Note the first chart again. I think it’s important to note what occurs to AUDJPY during downturns.

I have noted 1 (early 90s recession), 2 (Asian crisis – yen bid in risk off environment) and 3 (financial crisis of 2008 – again, yen bid in risk off climate).

The head and shoulders target measure of taking the length of the neckline to head, and mirroring that from the neckline to the downside identifies that ¥50 is a potential target if the support at ¥70 breaks.

I’d be almost certain to argue that we would be in a recession if this were to occur if we examine history, and history, in the end, does repeat itself especially in the financial markets.

# I am adding to my short AUDJPY position

I’ve been short AUDJPY for a fair while now since 86.80.

This was based on deteriorating Chinese conditions, which affect demand for Aussie commodities such as iron and copper, and the evident risk off situation we faced through January and February, and arguably are still facing.

For this trade I’m just looking at taking some cash and covering the rest of my position that I have running – this is pretty high probability in my view, so I’m confident about changing my stop loss criteria and upping risk to 3%.

Let’s see how this plays out.

# The City does not need an agreement to conduct most of its business in Europe: its a total red herring.

I wrote an article yesterday for TMS Solutions with regards to why we do not need a trade agreement to conduct most of the City’s financial services activities within the EU.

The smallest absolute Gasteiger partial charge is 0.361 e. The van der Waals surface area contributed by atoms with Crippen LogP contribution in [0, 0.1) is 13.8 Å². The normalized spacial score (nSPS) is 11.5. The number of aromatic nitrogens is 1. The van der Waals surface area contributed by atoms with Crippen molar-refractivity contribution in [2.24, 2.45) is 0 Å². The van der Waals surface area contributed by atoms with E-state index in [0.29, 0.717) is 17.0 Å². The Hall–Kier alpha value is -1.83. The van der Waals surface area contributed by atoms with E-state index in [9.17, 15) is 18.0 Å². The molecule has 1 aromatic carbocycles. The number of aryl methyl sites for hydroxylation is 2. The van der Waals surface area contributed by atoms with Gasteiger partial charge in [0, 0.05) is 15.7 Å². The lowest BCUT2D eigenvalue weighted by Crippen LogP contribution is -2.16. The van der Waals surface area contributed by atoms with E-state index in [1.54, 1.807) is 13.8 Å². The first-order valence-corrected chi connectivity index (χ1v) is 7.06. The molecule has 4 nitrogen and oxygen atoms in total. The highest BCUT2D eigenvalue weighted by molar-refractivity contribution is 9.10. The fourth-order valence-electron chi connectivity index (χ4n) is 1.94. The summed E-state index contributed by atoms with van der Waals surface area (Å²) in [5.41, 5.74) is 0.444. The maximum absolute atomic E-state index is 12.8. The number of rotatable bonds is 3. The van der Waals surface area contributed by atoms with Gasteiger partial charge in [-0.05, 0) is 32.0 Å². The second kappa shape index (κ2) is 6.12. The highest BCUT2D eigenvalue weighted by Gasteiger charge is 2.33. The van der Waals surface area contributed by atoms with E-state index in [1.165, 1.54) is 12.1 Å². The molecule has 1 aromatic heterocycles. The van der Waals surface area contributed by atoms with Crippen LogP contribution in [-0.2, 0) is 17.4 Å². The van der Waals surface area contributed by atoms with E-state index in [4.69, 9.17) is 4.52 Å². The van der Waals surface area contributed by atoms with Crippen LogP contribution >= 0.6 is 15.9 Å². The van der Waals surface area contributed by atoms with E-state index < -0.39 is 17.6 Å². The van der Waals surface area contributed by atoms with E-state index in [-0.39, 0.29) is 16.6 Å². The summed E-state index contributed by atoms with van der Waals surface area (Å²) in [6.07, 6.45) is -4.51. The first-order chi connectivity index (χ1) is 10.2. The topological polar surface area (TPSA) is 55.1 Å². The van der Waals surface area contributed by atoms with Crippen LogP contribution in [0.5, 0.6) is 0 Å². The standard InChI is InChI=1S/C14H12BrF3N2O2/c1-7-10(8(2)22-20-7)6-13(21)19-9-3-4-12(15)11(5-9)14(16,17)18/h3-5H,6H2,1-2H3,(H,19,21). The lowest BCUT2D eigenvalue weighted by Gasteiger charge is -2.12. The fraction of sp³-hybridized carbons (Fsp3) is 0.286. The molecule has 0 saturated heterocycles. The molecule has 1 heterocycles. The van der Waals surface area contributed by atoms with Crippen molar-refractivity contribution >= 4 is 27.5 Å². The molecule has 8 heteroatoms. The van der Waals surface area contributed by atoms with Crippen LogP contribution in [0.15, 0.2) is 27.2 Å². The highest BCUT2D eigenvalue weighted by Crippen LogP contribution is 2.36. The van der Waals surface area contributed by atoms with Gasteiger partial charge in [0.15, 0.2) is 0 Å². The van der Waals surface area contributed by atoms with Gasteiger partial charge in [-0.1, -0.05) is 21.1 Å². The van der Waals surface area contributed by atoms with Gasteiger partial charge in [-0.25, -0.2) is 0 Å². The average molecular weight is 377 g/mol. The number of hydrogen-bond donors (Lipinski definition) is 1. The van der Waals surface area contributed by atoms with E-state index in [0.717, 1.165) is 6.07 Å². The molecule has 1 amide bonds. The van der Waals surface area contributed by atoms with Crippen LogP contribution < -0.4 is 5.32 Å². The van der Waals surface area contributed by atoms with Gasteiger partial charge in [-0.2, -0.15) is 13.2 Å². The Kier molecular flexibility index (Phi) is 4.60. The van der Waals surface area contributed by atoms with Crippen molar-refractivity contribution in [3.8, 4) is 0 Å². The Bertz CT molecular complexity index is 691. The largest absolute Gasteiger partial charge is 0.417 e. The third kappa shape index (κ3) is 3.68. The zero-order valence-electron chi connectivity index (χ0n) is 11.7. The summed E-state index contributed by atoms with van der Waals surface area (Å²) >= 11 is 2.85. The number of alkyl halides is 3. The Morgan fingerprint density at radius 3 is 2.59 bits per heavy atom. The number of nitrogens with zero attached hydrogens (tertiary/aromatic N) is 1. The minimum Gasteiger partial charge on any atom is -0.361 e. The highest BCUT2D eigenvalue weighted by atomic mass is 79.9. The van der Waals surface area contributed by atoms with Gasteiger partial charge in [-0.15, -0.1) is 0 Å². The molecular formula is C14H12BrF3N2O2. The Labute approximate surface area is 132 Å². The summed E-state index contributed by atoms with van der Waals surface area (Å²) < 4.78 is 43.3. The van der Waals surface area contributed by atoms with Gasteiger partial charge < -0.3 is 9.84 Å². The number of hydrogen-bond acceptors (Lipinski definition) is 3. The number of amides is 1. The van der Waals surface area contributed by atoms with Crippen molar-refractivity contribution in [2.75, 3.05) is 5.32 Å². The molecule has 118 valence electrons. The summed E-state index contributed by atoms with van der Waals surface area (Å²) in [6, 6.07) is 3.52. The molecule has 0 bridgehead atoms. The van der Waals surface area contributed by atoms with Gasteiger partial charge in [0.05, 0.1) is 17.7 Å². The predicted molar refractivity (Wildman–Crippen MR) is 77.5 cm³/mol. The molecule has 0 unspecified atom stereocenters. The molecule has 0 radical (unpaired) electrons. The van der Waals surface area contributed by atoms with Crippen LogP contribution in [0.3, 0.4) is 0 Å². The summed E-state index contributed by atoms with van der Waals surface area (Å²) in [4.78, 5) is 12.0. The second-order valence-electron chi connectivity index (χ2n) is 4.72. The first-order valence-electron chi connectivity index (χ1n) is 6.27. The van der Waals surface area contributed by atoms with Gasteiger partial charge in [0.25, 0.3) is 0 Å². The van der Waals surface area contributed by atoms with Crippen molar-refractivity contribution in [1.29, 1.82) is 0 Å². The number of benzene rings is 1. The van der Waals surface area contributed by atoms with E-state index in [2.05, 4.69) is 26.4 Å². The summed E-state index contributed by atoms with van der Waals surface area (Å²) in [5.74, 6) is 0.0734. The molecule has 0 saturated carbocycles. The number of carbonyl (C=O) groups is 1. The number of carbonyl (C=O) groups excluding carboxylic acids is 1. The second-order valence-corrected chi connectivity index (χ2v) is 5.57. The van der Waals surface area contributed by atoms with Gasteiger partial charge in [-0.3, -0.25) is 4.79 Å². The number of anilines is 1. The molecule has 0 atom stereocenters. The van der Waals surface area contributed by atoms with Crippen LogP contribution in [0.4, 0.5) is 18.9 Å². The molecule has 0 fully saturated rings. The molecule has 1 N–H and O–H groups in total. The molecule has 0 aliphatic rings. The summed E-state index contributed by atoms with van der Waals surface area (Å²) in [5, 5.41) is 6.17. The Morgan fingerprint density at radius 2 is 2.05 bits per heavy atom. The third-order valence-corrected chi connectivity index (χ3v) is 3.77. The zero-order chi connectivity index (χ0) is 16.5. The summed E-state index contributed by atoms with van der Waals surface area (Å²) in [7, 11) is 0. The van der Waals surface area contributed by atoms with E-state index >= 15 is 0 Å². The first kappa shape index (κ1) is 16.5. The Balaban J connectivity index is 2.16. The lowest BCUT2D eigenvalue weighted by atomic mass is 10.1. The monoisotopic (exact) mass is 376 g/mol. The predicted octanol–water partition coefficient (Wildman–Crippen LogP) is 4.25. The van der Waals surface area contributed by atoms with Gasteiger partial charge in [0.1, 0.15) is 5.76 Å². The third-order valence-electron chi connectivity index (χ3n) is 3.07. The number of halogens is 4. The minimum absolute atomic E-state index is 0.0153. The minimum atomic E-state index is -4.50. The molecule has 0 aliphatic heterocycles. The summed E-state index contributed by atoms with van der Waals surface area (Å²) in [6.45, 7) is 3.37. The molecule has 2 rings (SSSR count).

# The elephant in the room that no politician talks about

It puzzles me as to the various conversations surrounding house prices.

Last night on Question Time, structural engineer Roma Agrawal (and the others, so it doesn’t sound like I’m picking on her) mentioned that a solution to the nation’s housing issues is to build more houses.

Build more houses? All I see are houses being built.

The issue purely lies in property speculation and is not an issue of building activity. In fact, we have an oversupply of housing in the UK. In 2014, there were 28 million dwellings in the UK and only 27.7 million households. London’s dwellings increased more than the number of households between 2001 and 2015.

Of course it’s multifactorial, with social housing stock being low and there being a culture of property (land) being the ultimate investment for Brits, but no politician has mentioned the longer term trend.

Here is the UK house price index.

And here is the UK 10 year bond yield over the same period (read as a proxy for interest rates).

Can we not see a correlation here? Is it just me that’s going crazy or do I not understand something?

It is absolutely insane – when you have low rates, where are you going to put your money? Into investments that are likely to yield more than the base rate. If it’s assumed that the base rate is going to decrease year on year then why would you be partial to simply saving? Why wouldn’t you enter the property market?

Here’s a chart of UK savings from 1952.

If you draw a line of best fit from 1980 to now, it shows progressively lower highs and lower lows. A trader would call that a downtrend. It makes sense since interest rates have been falling progressively since then. And where has that savings potential gone? Into property at progressively higher prices.

Back to the headline: why do politicians not want to acknowledge this?